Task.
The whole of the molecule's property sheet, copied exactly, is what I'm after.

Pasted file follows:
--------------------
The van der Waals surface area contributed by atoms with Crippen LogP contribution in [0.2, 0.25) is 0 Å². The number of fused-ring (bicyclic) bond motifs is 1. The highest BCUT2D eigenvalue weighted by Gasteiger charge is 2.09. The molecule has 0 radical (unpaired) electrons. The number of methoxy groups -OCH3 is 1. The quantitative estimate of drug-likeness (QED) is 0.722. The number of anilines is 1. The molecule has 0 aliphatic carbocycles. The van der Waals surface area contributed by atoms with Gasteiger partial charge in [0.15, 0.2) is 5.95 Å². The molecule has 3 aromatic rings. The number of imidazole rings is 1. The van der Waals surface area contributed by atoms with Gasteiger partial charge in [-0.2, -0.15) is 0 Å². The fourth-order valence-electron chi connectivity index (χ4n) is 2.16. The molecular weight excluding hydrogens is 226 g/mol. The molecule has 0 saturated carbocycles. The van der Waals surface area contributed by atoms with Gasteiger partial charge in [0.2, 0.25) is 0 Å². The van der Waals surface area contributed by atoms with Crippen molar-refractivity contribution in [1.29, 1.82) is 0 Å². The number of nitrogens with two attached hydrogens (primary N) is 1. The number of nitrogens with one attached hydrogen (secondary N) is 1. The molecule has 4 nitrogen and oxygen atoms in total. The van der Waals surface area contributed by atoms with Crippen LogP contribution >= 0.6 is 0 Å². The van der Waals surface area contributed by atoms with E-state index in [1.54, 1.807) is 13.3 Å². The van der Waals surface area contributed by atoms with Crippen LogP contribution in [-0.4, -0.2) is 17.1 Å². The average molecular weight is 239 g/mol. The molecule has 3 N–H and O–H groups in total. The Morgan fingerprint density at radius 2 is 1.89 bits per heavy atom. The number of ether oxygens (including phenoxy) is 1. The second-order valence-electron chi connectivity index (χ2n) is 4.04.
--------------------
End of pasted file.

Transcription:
The van der Waals surface area contributed by atoms with Crippen LogP contribution in [0.2, 0.25) is 0 Å². The number of fused-ring (bicyclic) bond motifs is 1. The highest BCUT2D eigenvalue weighted by Gasteiger charge is 2.09. The molecule has 0 radical (unpaired) electrons. The number of methoxy groups -OCH3 is 1. The quantitative estimate of drug-likeness (QED) is 0.722. The number of anilines is 1. The molecule has 0 aliphatic carbocycles. The van der Waals surface area contributed by atoms with Gasteiger partial charge in [0.15, 0.2) is 5.95 Å². The molecule has 3 aromatic rings. The number of imidazole rings is 1. The van der Waals surface area contributed by atoms with Gasteiger partial charge in [-0.2, -0.15) is 0 Å². The fourth-order valence-electron chi connectivity index (χ4n) is 2.16. The molecular weight excluding hydrogens is 226 g/mol. The molecule has 0 saturated carbocycles. The van der Waals surface area contributed by atoms with Gasteiger partial charge in [0.2, 0.25) is 0 Å². The van der Waals surface area contributed by atoms with Crippen molar-refractivity contribution in [1.29, 1.82) is 0 Å². The number of nitrogens with two attached hydrogens (primary N) is 1. The number of nitrogens with one attached hydrogen (secondary N) is 1. The molecule has 4 nitrogen and oxygen atoms in total. The van der Waals surface area contributed by atoms with Crippen LogP contribution >= 0.6 is 0 Å². The van der Waals surface area contributed by atoms with E-state index in [1.54, 1.807) is 13.3 Å². The van der Waals surface area contributed by atoms with Crippen LogP contribution in [-0.4, -0.2) is 17.1 Å². The average molecular weight is 239 g/mol. The molecule has 3 N–H and O–H groups in total. The Morgan fingerprint density at radius 2 is 1.89 bits per heavy atom. The number of ether oxygens (including phenoxy) is 1. The second-order valence-electron chi connectivity index (χ2n) is 4.04.